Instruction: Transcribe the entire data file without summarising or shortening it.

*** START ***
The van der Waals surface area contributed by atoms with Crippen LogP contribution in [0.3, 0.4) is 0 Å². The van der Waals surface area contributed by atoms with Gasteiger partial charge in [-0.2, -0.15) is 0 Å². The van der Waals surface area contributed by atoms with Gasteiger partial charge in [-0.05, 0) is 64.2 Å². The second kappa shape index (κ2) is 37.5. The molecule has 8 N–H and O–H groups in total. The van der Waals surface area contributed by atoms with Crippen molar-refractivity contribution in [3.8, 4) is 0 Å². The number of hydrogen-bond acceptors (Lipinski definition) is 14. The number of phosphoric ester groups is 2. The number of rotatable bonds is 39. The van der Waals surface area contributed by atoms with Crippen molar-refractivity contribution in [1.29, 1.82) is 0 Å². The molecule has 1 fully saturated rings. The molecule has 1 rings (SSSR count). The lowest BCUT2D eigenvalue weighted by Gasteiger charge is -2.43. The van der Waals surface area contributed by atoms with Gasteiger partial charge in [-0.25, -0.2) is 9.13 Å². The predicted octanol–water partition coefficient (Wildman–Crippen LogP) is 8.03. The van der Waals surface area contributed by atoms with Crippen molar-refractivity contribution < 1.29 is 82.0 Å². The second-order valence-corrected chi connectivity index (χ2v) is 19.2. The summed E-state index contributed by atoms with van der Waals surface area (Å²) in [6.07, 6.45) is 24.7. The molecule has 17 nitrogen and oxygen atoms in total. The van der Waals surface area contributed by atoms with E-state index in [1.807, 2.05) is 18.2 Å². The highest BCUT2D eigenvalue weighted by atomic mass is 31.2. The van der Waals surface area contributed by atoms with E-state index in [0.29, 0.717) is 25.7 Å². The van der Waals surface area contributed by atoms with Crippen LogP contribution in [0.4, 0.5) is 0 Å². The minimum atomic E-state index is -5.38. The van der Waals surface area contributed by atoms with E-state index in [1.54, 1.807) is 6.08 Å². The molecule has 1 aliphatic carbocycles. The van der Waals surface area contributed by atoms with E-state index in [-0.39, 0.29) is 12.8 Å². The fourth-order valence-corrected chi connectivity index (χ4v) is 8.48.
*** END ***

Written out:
The van der Waals surface area contributed by atoms with Crippen LogP contribution in [0.3, 0.4) is 0 Å². The van der Waals surface area contributed by atoms with Gasteiger partial charge in [-0.2, -0.15) is 0 Å². The van der Waals surface area contributed by atoms with Gasteiger partial charge in [-0.05, 0) is 64.2 Å². The second kappa shape index (κ2) is 37.5. The molecule has 8 N–H and O–H groups in total. The van der Waals surface area contributed by atoms with Crippen molar-refractivity contribution in [3.8, 4) is 0 Å². The number of hydrogen-bond acceptors (Lipinski definition) is 14. The number of phosphoric ester groups is 2. The number of rotatable bonds is 39. The van der Waals surface area contributed by atoms with Crippen molar-refractivity contribution in [1.29, 1.82) is 0 Å². The molecule has 1 fully saturated rings. The molecule has 1 rings (SSSR count). The lowest BCUT2D eigenvalue weighted by Gasteiger charge is -2.43. The van der Waals surface area contributed by atoms with Gasteiger partial charge in [-0.25, -0.2) is 9.13 Å². The predicted octanol–water partition coefficient (Wildman–Crippen LogP) is 8.03. The van der Waals surface area contributed by atoms with Crippen molar-refractivity contribution < 1.29 is 82.0 Å². The second-order valence-corrected chi connectivity index (χ2v) is 19.2. The summed E-state index contributed by atoms with van der Waals surface area (Å²) in [6.07, 6.45) is 24.7. The molecule has 17 nitrogen and oxygen atoms in total. The van der Waals surface area contributed by atoms with E-state index in [1.807, 2.05) is 18.2 Å². The highest BCUT2D eigenvalue weighted by atomic mass is 31.2. The van der Waals surface area contributed by atoms with E-state index in [0.29, 0.717) is 25.7 Å². The van der Waals surface area contributed by atoms with Crippen LogP contribution in [0.4, 0.5) is 0 Å². The minimum atomic E-state index is -5.38. The van der Waals surface area contributed by atoms with E-state index in [1.54, 1.807) is 6.08 Å². The molecule has 1 aliphatic carbocycles. The van der Waals surface area contributed by atoms with E-state index in [-0.39, 0.29) is 12.8 Å². The fourth-order valence-corrected chi connectivity index (χ4v) is 8.48.